Baraka - Blu-ray

It's hard to describe Baraka to someone who hasn't seen the movie before because there's no plot to the movie, and no dialog. The title is a Sufi word that translates to "the thread that weaves life together," and Baraka is a movie that connects people, animals and locations together using some of the most amazing visuals you'll find in a movie. The filmmakers journeyed to 24 countries on 6 continents and shot footage using a custom-built, computer-controlled camera (this was back in 1991, amazing!). It's an amazing work of art, and something you'll want to watch over and over.

My love for this movie was instantaneous after I saw the first 10 minutes on the Short Cinema Journal 1 DVD. Though the picture was a letterboxed 4:3 image, the visuals grabbed me, and when I heard they were issuing a Special Edition in 2001 I imported my copy from the US (don't forget I'm a Canadian, eh?). The disc cost me a ton of money, but I didn't care because I had the best possible presentation of Baraka that existed. When the HD formats were first announced I started to dream of an HD baraka release. When it was first announced I was ecstatic at the thought of watching this in HD on my 60" TV, but my watching was delayed a few weeks after my TV died on me and had to be repaired.

The disc features a 1080p transfer, which is what nearly every other Blu-ray release features, but the process of getting that image is unique to the movie. Baraka was filmed using 70mm film (most movies are shot on 35mm), so they have lots of image data to work with. The film was scanned at 8k, which means a picture that's 8192 pixels wide, while the dimensions of a 1080p image are 1920x1080. They took that scan, touched up some scenes digitally, and then down-sampled it to create the 1080p image used on the disc, and the result is a nearly flawless, beautiful transfer. The audio is equally impressive, boasting both a Dolby Digital 5.1 track, and a DTS-HD Master 5.1 audio track, both at 96k/24 bits.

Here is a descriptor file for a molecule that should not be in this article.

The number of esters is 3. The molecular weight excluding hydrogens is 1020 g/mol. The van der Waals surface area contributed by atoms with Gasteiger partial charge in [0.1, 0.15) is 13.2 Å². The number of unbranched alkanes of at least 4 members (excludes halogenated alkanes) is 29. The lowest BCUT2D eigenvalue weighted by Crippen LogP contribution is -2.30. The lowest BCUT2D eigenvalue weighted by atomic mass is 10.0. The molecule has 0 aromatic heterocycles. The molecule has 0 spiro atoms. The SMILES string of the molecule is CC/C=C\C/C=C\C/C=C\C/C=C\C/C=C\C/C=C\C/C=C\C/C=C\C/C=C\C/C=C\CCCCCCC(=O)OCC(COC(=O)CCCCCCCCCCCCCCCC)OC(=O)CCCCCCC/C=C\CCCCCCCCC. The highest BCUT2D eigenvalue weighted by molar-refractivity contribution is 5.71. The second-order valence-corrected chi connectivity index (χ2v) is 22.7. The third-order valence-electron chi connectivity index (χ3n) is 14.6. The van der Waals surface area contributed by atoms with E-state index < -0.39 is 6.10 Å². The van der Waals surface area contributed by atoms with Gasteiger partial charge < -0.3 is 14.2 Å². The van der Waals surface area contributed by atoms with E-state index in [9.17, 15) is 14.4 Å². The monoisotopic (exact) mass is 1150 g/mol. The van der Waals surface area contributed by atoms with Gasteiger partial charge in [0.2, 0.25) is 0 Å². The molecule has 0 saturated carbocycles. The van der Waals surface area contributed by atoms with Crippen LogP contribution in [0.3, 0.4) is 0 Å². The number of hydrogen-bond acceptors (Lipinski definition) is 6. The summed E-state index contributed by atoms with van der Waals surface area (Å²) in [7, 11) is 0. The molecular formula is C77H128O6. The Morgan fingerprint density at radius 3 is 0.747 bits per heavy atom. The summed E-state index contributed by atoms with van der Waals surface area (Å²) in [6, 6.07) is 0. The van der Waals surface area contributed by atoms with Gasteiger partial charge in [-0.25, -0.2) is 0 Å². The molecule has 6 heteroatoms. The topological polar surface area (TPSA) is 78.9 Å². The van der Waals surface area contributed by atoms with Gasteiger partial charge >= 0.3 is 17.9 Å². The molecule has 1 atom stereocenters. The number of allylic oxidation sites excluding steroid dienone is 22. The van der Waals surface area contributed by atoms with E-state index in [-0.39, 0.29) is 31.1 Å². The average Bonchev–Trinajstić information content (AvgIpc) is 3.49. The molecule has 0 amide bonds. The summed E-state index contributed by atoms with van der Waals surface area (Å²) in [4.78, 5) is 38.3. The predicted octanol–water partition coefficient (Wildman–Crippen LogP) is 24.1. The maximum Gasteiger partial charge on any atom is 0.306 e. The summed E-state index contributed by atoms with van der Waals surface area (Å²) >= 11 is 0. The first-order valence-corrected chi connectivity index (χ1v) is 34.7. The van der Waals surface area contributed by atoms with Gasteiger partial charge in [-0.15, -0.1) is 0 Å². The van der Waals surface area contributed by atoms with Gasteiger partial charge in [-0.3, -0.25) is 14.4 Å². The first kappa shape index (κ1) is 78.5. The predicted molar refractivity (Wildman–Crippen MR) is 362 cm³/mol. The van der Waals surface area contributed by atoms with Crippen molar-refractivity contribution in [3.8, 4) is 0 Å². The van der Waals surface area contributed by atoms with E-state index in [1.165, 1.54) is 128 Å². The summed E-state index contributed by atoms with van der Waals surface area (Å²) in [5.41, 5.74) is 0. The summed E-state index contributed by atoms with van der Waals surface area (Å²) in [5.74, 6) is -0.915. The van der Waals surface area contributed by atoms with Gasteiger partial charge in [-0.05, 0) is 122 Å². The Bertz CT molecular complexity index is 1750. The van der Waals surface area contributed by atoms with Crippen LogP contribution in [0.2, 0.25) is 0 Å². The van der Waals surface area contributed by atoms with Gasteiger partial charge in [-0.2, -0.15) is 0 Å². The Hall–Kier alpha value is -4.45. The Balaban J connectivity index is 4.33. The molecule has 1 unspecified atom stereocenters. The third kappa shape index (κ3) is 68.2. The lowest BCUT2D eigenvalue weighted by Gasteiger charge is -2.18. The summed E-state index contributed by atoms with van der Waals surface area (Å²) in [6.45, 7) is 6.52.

The disc features a short 7 minute featurette about the restoration of the movie, going into great detail about how the movie was scanned and restored. Also on the disc is Baraka: A Closer Look, a documentary on the movie lasting 1 hour, 16 minutes. This is what I've been waiting years to see - a comprehensive look at the movie, and the people behind it. They have so many fascinating stories to tell about their journey around the world shooting the movie, and the various obstacles they were faced with. I've always wanted a subtitle track that lists the locations of each shot, or an interactive map that would show the scene for a location when it's clicked on, but that's not available here. However, an interactive map can be viewed on the website.

If I could only own one movie on Blu-ray, it would be Baraka. The movie is so beautiful and moving that I tear up every time I watch it, and watching the stunning Blu-ray transfer left me with my mouth hanging open during some scenes. If you own a Blu-ray player then I strongly urge you to add this to your collection. MPI has created a must-own title on their first-ever Blu-ray release.

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